+>    if A(I) = B(Post_Inc(I'Access)) then ...
+>
+> Now hopefully some kind of alarm bell will go off.
+
+First, note that in Ada 95 objects allocated in the heap are implicitly
+aliased, so if you use an access type you don't have to write 'Access, and
+the alarm bell is much harder to hear:
+
+	I : Access_Integer;
+
+	if A (I.all) = B (Post_Inc (I).all) then
+
+Arguably the .all should draw your attention, but things become worse if
+both A and B take access parameters:
+
+	if A (I) = B (Post_Inc (I)) then
+
+So it's not like someone looking only at the call site will have a clear
+idea that dependences on the order of evaluation exist.
+
+Second, note that in Ada 2005 this Taft person invented the prefixed view,
+which gives you an *implicit* 'Access.  So if, instead of looking at a
+plain integer, you look at an object of a tagged type, you can write:
+
+	type T is tagged ...;
+	function A (Y : T) return ...;
+	function B (Y : T) return ...;
+	function Post_Inc (Z : access T) return T;
+
+	procedure P (X : T) is
+	begin
+	   if A (X) = B (X.Post_Inc) then
+
+No alarm bells at all here!  No Access, no aliased.  In fact following
+your argument the prefixed view should be consider harmful, because now
+anything that looks like a component selection can do arbitrary side
+effects:
+
+	if X.Foo = X.Bar then -- possible dependence on evaluation order!
+
+My point is that, despite what you seem to believe, we are already in a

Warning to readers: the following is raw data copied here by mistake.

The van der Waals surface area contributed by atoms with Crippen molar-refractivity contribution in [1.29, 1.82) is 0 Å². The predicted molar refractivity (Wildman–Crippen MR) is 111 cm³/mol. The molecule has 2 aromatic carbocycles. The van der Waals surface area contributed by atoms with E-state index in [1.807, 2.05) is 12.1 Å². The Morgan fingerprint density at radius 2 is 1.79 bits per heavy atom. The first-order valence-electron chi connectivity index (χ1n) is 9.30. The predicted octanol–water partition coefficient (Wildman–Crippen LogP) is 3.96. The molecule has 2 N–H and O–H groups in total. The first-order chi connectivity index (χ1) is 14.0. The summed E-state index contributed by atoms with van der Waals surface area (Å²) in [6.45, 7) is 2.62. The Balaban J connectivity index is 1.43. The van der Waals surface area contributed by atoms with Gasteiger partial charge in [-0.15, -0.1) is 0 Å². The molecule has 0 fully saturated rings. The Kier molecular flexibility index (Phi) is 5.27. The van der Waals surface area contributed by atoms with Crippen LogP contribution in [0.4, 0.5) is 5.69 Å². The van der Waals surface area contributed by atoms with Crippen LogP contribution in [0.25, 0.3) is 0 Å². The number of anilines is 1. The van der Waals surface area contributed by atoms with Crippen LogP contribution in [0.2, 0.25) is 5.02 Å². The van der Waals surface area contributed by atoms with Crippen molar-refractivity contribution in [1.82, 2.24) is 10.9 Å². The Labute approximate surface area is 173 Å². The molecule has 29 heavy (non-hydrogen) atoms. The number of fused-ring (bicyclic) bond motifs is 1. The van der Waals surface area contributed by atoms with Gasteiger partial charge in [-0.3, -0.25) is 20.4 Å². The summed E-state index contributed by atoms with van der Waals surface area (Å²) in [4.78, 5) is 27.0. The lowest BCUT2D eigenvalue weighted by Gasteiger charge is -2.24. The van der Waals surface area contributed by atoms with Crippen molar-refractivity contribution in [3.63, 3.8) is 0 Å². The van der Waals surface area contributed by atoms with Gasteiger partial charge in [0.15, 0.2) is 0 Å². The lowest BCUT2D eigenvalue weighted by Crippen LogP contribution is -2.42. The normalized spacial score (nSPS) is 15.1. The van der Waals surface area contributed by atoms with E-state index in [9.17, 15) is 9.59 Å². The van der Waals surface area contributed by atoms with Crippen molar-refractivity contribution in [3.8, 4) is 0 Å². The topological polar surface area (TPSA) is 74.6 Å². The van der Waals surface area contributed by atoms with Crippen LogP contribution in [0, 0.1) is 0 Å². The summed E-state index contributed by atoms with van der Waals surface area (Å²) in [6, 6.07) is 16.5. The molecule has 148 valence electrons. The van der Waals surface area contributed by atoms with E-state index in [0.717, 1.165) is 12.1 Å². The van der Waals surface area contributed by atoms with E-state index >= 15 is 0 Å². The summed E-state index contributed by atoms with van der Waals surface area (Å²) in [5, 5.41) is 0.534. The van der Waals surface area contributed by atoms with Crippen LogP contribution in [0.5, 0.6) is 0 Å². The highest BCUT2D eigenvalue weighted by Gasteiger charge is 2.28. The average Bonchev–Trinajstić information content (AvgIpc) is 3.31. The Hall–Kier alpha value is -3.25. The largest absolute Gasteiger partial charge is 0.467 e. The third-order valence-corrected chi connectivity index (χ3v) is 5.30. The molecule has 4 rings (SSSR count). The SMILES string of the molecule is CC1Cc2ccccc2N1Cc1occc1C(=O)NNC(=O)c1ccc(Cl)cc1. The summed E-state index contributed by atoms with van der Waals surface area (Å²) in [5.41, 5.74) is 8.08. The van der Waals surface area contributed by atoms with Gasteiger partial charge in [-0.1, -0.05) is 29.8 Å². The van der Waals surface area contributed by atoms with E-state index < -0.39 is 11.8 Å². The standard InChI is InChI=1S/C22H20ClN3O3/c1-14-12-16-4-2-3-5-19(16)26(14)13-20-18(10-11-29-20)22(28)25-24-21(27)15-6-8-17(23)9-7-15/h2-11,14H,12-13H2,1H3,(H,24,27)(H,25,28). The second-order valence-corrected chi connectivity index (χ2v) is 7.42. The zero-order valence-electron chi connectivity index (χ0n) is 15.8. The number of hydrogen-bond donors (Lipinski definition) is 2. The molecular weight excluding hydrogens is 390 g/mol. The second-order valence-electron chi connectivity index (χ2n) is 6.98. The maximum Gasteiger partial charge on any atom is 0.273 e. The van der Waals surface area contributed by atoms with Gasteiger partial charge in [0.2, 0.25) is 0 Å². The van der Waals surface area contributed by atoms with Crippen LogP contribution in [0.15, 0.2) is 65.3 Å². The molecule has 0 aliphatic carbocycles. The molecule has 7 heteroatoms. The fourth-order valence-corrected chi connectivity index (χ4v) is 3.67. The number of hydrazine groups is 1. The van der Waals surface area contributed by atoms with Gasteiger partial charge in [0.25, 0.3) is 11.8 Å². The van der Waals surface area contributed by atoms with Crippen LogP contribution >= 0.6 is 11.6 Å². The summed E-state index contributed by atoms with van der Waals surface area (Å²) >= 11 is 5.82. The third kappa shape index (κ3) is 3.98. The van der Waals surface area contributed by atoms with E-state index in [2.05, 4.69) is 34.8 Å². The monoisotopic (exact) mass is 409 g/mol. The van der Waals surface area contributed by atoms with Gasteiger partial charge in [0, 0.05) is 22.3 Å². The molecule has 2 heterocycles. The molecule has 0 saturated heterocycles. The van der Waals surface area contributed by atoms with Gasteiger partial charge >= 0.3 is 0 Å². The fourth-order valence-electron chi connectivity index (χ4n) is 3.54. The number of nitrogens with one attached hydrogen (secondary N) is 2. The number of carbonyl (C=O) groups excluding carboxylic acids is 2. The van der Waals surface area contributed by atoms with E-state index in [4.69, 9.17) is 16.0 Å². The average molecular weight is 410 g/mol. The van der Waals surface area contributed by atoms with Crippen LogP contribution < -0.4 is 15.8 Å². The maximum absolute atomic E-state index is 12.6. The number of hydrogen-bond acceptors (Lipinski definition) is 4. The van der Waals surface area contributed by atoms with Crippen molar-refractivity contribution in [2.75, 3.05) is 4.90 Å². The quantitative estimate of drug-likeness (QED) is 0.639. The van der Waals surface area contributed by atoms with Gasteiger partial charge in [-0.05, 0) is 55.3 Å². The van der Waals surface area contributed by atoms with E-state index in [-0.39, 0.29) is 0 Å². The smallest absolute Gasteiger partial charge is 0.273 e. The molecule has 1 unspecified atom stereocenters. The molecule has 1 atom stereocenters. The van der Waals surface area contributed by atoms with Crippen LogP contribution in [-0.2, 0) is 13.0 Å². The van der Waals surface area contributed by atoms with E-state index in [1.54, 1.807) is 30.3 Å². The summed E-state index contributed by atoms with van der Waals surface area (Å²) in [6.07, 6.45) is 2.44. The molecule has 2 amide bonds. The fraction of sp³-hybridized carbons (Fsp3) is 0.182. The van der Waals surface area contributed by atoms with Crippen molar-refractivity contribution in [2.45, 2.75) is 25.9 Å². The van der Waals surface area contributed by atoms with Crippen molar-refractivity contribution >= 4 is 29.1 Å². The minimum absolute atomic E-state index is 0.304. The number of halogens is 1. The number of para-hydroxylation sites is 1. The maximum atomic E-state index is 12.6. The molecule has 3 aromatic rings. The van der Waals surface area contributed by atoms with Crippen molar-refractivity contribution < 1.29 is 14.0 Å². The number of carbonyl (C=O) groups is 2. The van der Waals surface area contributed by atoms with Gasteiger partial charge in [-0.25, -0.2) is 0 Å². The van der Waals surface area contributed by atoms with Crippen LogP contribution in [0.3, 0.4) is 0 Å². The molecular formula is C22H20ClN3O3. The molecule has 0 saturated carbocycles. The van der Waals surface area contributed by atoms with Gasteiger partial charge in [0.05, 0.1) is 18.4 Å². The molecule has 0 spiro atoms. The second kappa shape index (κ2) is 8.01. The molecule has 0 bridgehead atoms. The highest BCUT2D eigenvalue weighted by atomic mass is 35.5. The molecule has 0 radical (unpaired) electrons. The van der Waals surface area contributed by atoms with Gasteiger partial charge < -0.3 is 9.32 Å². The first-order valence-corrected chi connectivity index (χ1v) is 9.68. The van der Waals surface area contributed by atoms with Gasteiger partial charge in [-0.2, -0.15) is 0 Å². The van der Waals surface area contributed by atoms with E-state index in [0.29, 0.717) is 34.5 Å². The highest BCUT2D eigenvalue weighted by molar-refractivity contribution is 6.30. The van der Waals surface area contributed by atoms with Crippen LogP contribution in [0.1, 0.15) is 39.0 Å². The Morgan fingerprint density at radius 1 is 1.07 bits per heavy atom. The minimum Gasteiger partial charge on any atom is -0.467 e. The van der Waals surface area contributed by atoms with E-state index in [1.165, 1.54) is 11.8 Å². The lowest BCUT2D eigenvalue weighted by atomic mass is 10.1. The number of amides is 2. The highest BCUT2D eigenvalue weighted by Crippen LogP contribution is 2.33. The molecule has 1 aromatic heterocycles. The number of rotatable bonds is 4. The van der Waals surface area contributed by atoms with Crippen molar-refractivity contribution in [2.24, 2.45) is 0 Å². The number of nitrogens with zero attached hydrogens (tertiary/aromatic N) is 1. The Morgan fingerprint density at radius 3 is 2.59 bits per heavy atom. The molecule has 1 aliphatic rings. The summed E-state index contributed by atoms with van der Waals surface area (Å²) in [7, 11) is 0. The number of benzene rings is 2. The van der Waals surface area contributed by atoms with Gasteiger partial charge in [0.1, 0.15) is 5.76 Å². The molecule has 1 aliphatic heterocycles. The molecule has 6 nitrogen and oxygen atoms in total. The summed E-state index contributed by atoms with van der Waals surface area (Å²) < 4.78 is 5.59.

+deep pit and we might as well bite the bullet and recognize that arbitrary
+side effects could happen without giving a clue to the reader.  In fact,
+if we added some form of pure function we would be helping the reader in
+many cases, because they could look at the specification of the function
+without having to do extensive analysis of the call sites.
+
+****************************************************************
+
+From: Tucker Taft
+Sent: Monday, January 23, 2006  7:32 AM
+
+There are always two sides to the "slippery slope" argument.
+One is that we might as well slide all the way to the
+bottom, the other is that we should dig in our ice axes
+and preserve what's left.  OUT parameters will make this
+all very easy and common, significantly increasing the
+likelihood of unanticipated evaluation order dependences.
+Access types, tagged types, and aliased objects already
+provide plenty of ways to get side-effects when you need
+them.  No need to make it any easier to create evaluation
+order dependencies.
+
+****************************************************************
+
+From: Randy Brukardt
+Sent: Monday, January 23, 2006  9:54 PM
+
+I think most people would agree that evaluation order dependencies are bad.
+
+But the problem here is that Ada has selected the worst possible solution: it
+allows them, does not detect them in any way, and then says that if you depend
+on one (even if by accident), your code will fail at some point in the future
+when you compiler changes. Yuck.
+
+It would be better to realize that we cannot ban order dependencies, so we
+should at least make the code well-defined (which means mandating left-to-right
+evaluation). And we should give the programmer tools to avoid them (real pure
+functions).
+
+The "unspecified" order in Ada doesn't really make the code better the majority
+of the time, and it certainly makes programming in Ada more dangerous than it
+has to be. I'd figure that the odds that I have order dependencies in my code
+is probably nearly 100% (pretty much like erroneous code).
+